• A God Am I: Allard grew to think of himself this way due to his plastic surgery practice. His speech has to be seen to be believed:
    Here's a story for you: I wasn't always a doctor. I worked for a software company. We did computers, vidcons and things. I was grotesque. A pasty, balding wreck. My physical form was flabby and weak... so I decided to change it. Clispaeth put me [in] a disgusting sack of flesh, and so I went to work on it. I studied genetic engineering, plastic surgery, even fashion. I was bald, so I gave myself hair. I cut away my fat and grew muscle in its stead. God gave me a body... I refused it, and made another of my liking. I destroyed God's plan for me, and made another of my own! And to these people in the sewers, I took his place. They come to me, sad souls imprisoned in pathetic husks. I am the one who sets them free! This time, I am their creator! I give them life, and so I claim these sewers as my dominion. And here you make demands of me. In these sewers, I am a god, and I am loved for it!
  • All in a Row: Your party behaves this way, as is standard for RPG Maker.
  • Almost Dead Guy: Jenkins suddenly turns out to be this.
  • Alternate History: The American Revolution wasn't fought for America, but Jickleberg. The aftermath of the war is the Cyberpocalypse. And all of it took place between 2000 and 1337 years ago. And remember, the entire movie Space Jam is still canon, somehow. It does kind of explain why there would be two Neo New Yorks, though.
  • Always Check Behind the Chair: Lampshaded with the trash cans in the Spalding building.
  • Antidote Effect: Averted; healing items work by percents instead of fixed numbers. You'll still want to buy the all-purpose status effects cure instead of the individual status medicine, though.
  • Anticlimax Boss: invokedAs part of the game's constant jabs at video games in general, several bosses are quite a bit weaker than they appear:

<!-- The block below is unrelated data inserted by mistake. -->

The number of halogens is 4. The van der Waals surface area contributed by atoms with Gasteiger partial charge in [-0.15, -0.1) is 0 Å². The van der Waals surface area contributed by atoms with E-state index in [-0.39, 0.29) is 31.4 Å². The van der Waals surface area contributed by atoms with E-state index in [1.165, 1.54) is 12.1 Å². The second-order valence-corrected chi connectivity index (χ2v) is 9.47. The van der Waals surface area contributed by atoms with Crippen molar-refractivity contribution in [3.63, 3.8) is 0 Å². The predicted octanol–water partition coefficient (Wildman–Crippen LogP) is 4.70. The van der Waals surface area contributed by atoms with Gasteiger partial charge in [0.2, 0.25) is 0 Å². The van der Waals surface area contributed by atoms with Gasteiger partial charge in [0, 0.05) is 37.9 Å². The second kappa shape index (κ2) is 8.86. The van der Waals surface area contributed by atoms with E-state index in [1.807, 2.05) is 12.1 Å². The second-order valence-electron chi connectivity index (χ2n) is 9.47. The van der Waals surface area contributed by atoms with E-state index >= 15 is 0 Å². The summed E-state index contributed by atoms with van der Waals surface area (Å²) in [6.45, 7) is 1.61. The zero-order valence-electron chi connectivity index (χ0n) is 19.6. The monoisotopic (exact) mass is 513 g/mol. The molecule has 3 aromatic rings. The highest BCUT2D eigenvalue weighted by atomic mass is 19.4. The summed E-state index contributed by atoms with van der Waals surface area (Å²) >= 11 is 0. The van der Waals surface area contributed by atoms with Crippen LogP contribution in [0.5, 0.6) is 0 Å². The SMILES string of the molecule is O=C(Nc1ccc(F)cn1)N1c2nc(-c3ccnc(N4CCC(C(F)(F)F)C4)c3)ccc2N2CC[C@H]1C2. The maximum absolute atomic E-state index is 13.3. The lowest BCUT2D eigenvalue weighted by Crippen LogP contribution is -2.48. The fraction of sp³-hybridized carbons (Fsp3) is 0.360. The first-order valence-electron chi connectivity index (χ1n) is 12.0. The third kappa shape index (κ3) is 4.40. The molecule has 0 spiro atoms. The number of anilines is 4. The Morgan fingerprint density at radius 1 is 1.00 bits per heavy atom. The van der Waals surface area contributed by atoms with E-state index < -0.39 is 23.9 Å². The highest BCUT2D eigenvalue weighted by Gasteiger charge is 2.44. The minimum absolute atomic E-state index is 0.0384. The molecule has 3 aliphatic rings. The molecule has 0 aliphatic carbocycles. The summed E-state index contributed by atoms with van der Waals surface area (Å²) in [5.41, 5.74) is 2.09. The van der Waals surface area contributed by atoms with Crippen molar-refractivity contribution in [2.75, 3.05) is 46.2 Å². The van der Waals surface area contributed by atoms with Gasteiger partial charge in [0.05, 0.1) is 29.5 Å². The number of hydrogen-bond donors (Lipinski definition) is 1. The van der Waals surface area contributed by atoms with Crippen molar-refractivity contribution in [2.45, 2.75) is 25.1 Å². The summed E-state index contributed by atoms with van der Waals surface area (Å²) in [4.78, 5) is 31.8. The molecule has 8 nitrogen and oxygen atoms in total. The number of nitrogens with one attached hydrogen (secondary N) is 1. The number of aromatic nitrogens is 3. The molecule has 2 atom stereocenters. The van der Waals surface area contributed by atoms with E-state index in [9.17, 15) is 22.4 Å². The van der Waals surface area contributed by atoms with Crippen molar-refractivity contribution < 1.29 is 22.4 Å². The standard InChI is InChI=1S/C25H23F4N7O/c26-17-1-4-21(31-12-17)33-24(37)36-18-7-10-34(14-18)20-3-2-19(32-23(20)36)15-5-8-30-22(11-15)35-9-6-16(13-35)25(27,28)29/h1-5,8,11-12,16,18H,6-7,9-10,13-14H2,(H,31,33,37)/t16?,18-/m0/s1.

• Most of the opponents in the B-Ball Dimension Arena Tournament, except for the final battle with Kevin Garnett. Special mention goes to the Flame Delmon, who blows himself up early into the fight. Barkley comments afterwards that it was tough.
    • The Ball Spider that guards Shimmerglobe, which is just a normal enemy from an early dungeon, yet is treated as a boss with the boss music playing.
  • Anti-Grinding: Wandering enemies don't respawn, except in one area that gets visited twice. (Oh, and some enemies DO respawn if you exit the game and reload it; in the Spalding Building, for example.) To make up for this, your party members earn XP from victories even if they were downed in battle; the game just doesn't mention it.
  • Anti-Hero: Barkley constantly switches between Disney Anti-Hero and Pragmatic Anti-Hero. throughout the game. "I have said it before. I am not a role model."
  • As the Good Book Says...: Barkley quotes Revelation 22:13 before performing the chaos dunk on Shadow Barkley. Even though the situation is incredibly goofy, the use of scripture nicely compliments the emotion of the scene.
    "I am the beginning and the end. The alpha and the omega. The first and the last."
  • Awesome, but Impractical: The Holy Dunk and the Trickgun Assault spells are so expensive you'll almost never have a worthy chance to use them, but damn, they are so awesome!
  • Battle Theme Music
  • Betting Mini-Game: never bet against the Hundley...
  • Big Bad: Shadow Barkley is the leader of B.L.O.O.D.M.O.S.E.S. who aims to destroy the world.
  • Bigger on the Inside: Dikembe Mutombo's entire tomb is inside Cyberdwarf's house in Cesspool X.
  • Black Mage: Balthios
  • "Blind Idiot" Translation: There are a lot of fake "bad translation" elements; "Gun" is always pluralized as "gun's", and people who use "gun's" are "gun'sbrasters", because they can "brast" things out of their "gun's".